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Best Practices for Creating Responsive Display Ads

Wilson Lau

Sr. SEO Marketing Manager @ AdRoll

If you’ve spent any time in the world of website design or digital marketing, there’s a good chance you’ve come across discussions related to responsive design. Responsive design is web design that can adapt to render in different sizes and formats. It provides a cleaner, more seamless web experience for users by adjusting to the dimensions of the user’s device, browser, and window size. In today’s world, responsive design for websites is the norm.

In recent years, responsive ads have become an essential part of the digital marketer’s toolkit, largely due to their expansion on the Google Display Network. This was part of a shift away from text-based ads toward more visually oriented formats. Google introduced Expanded Text Ads in 2016 but began phasing them out in 2018 with the introduction of Responsive Search Ads, which have continued their takeover as the primary display ad format.

What Are Responsive Display Ads (or Responsive Search Ads)?

The principle is the same as responsive web design — creating ads that fit a wide range of formats and display opportunities. However, responsive display ads are primarily helpful to marketers because they make it easy to show ads in as many places as possible. Essentially, responsive ad design allows marketers to develop creative (headlines, text, and imagery) in various sizes and formats so their ads will display wherever space is available, without being restricted by matching formats or ad dimensions. This means more ad placements, higher clickthrough rates, and stronger overall engagement with users.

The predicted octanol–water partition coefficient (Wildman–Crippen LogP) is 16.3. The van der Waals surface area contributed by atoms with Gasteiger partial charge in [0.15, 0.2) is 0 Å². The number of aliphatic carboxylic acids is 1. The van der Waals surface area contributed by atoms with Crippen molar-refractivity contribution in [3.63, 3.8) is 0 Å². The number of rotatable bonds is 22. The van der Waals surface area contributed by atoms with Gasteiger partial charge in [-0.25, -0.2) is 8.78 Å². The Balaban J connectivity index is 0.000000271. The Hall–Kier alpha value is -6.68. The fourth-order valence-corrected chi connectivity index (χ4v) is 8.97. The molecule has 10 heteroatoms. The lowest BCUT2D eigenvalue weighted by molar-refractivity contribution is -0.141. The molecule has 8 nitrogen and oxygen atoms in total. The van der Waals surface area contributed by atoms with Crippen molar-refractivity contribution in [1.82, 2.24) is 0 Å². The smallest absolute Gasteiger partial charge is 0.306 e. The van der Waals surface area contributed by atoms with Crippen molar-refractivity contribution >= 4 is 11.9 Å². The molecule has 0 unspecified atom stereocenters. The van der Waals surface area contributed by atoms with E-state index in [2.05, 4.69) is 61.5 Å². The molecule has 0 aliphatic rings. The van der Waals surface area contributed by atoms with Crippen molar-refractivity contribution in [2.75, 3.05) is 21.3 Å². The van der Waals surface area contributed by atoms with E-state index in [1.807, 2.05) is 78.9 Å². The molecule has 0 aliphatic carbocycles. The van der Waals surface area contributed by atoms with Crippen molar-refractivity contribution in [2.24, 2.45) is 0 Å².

In short, your ecommerce brand should likely use responsive ads. Let’s run through a few critical best practices for designing and publishing responsive search ads.

Creating Responsive Display Ads

Example of Responsive Display Ads

Responsive Display Ads: Best Practices

Best practice #1: Use headline and text variants to your advantage

One of the most valuable aspects of responsive ad design is that you have several opportunities to get your message across with headlines and descriptions. Here are the text parameters for responsive search ads on the Google network:

  • Short Headline: 25 Characters

  • Long Headline: 90 Characters

  • Description: 90 Characters

  • Business Name: 25 Characters

Note that the two headline fields will not display simultaneously on the front end for users, which means that you can simply use them to reframe your message rather than trying to pack more information into each headline field. Because the description field will always display when there is a headline, it’s crucial to differentiate headlines from the description to maximize the amount of content you can show potential consumers.

Pro tip: Putting a clear CTA (call to action) in your headlines (especially the Long Headline) is an excellent way to ensure that even if all the user sees is a headline and an image, they’re still receiving the primary message you want to convey. 

To best capitalize on the text tools provided through responsive search ads, you should be providing as much content as your time and resources allow. Responsive ads will enable you to write 15 different headlines and four descriptions, resulting in many potential headline and description combinations. This is excellent news for marketers trying to collect data to refine and improve campaigns.